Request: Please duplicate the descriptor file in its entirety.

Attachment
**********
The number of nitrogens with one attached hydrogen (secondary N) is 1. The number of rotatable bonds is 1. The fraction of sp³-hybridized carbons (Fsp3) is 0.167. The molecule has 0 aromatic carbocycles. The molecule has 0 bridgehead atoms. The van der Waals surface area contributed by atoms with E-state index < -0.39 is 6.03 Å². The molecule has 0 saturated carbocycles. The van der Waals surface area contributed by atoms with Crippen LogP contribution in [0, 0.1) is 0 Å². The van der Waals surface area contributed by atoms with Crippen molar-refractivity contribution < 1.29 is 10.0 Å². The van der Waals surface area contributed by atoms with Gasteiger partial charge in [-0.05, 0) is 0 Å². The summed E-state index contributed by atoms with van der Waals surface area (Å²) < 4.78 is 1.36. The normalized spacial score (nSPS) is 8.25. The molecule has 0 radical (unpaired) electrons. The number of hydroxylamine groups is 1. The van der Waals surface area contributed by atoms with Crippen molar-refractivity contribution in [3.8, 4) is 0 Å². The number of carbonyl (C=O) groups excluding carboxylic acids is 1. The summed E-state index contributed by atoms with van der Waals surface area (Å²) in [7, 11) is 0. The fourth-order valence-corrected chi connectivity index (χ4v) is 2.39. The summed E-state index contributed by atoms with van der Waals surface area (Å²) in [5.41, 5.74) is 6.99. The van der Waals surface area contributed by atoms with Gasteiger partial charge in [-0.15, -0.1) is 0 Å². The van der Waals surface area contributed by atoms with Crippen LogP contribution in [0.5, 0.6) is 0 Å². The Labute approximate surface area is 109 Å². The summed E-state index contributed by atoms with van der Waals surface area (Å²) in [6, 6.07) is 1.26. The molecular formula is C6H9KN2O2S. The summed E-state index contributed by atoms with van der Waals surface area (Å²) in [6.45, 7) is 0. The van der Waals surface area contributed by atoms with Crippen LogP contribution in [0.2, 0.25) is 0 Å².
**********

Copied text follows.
The number of nitrogens with one attached hydrogen (secondary N) is 1. The number of rotatable bonds is 1. The fraction of sp³-hybridized carbons (Fsp3) is 0.167. The molecule has 0 aromatic carbocycles. The molecule has 0 bridgehead atoms. The van der Waals surface area contributed by atoms with E-state index < -0.39 is 6.03 Å². The molecule has 0 saturated carbocycles. The van der Waals surface area contributed by atoms with Crippen LogP contribution in [0, 0.1) is 0 Å². The van der Waals surface area contributed by atoms with Crippen molar-refractivity contribution < 1.29 is 10.0 Å². The van der Waals surface area contributed by atoms with Gasteiger partial charge in [-0.05, 0) is 0 Å². The summed E-state index contributed by atoms with van der Waals surface area (Å²) < 4.78 is 1.36. The normalized spacial score (nSPS) is 8.25. The molecule has 0 radical (unpaired) electrons. The number of hydroxylamine groups is 1. The van der Waals surface area contributed by atoms with Crippen molar-refractivity contribution in [3.8, 4) is 0 Å². The number of carbonyl (C=O) groups excluding carboxylic acids is 1. The summed E-state index contributed by atoms with van der Waals surface area (Å²) in [7, 11) is 0. The fourth-order valence-corrected chi connectivity index (χ4v) is 2.39. The summed E-state index contributed by atoms with van der Waals surface area (Å²) in [5.41, 5.74) is 6.99. The van der Waals surface area contributed by atoms with Gasteiger partial charge in [-0.15, -0.1) is 0 Å². The van der Waals surface area contributed by atoms with Crippen LogP contribution in [0.5, 0.6) is 0 Å². The Labute approximate surface area is 109 Å². The summed E-state index contributed by atoms with van der Waals surface area (Å²) in [6, 6.07) is 1.26. The molecular formula is C6H9KN2O2S. The summed E-state index contributed by atoms with van der Waals surface area (Å²) in [6.45, 7) is 0. The van der Waals surface area contributed by atoms with Crippen LogP contribution in [0.2, 0.25) is 0 Å².